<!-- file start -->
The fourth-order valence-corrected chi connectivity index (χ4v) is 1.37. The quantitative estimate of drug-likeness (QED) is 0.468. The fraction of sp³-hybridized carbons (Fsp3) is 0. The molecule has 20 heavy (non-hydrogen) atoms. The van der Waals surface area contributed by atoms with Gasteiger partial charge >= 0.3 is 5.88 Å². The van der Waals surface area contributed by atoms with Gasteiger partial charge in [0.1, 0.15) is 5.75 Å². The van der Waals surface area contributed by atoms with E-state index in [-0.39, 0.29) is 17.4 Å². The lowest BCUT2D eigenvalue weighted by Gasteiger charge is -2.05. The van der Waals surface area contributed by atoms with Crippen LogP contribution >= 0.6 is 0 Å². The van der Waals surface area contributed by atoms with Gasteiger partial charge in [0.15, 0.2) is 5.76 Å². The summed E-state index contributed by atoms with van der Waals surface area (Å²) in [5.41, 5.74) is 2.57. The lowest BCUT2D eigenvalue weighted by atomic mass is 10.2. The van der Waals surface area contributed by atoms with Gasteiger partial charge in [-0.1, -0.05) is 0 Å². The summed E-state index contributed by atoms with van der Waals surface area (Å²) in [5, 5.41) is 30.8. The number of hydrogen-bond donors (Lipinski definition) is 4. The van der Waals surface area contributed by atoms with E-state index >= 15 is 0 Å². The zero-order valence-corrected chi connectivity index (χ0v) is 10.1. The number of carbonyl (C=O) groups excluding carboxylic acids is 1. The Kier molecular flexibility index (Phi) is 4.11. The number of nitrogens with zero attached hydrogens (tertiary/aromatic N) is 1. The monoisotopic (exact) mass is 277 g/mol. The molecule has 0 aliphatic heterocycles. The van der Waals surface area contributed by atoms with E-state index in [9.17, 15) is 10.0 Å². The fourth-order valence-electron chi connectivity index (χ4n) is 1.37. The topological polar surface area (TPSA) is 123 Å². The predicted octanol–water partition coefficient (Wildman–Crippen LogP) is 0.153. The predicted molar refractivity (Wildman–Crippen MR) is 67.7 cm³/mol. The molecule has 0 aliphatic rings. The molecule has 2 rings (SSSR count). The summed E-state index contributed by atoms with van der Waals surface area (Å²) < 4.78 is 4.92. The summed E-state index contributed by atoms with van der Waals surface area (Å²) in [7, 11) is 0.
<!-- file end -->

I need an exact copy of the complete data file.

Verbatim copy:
The fourth-order valence-corrected chi connectivity index (χ4v) is 1.37. The quantitative estimate of drug-likeness (QED) is 0.468. The fraction of sp³-hybridized carbons (Fsp3) is 0. The molecule has 20 heavy (non-hydrogen) atoms. The van der Waals surface area contributed by atoms with Gasteiger partial charge >= 0.3 is 5.88 Å². The van der Waals surface area contributed by atoms with Gasteiger partial charge in [0.1, 0.15) is 5.75 Å². The van der Waals surface area contributed by atoms with E-state index in [-0.39, 0.29) is 17.4 Å². The lowest BCUT2D eigenvalue weighted by Gasteiger charge is -2.05. The van der Waals surface area contributed by atoms with Crippen LogP contribution >= 0.6 is 0 Å². The van der Waals surface area contributed by atoms with Gasteiger partial charge in [0.15, 0.2) is 5.76 Å². The summed E-state index contributed by atoms with van der Waals surface area (Å²) in [5.41, 5.74) is 2.57. The lowest BCUT2D eigenvalue weighted by atomic mass is 10.2. The van der Waals surface area contributed by atoms with Gasteiger partial charge in [-0.1, -0.05) is 0 Å². The summed E-state index contributed by atoms with van der Waals surface area (Å²) in [5, 5.41) is 30.8. The number of hydrogen-bond donors (Lipinski definition) is 4. The van der Waals surface area contributed by atoms with E-state index >= 15 is 0 Å². The zero-order valence-corrected chi connectivity index (χ0v) is 10.1. The number of carbonyl (C=O) groups excluding carboxylic acids is 1. The Kier molecular flexibility index (Phi) is 4.11. The number of nitrogens with zero attached hydrogens (tertiary/aromatic N) is 1. The monoisotopic (exact) mass is 277 g/mol. The molecule has 0 aliphatic heterocycles. The van der Waals surface area contributed by atoms with E-state index in [9.17, 15) is 10.0 Å². The fourth-order valence-electron chi connectivity index (χ4n) is 1.37. The topological polar surface area (TPSA) is 123 Å². The predicted octanol–water partition coefficient (Wildman–Crippen LogP) is 0.153. The predicted molar refractivity (Wildman–Crippen MR) is 67.7 cm³/mol. The molecule has 0 aliphatic rings. The molecule has 2 rings (SSSR count). The summed E-state index contributed by atoms with van der Waals surface area (Å²) < 4.78 is 4.92. The summed E-state index contributed by atoms with van der Waals surface area (Å²) in [7, 11) is 0.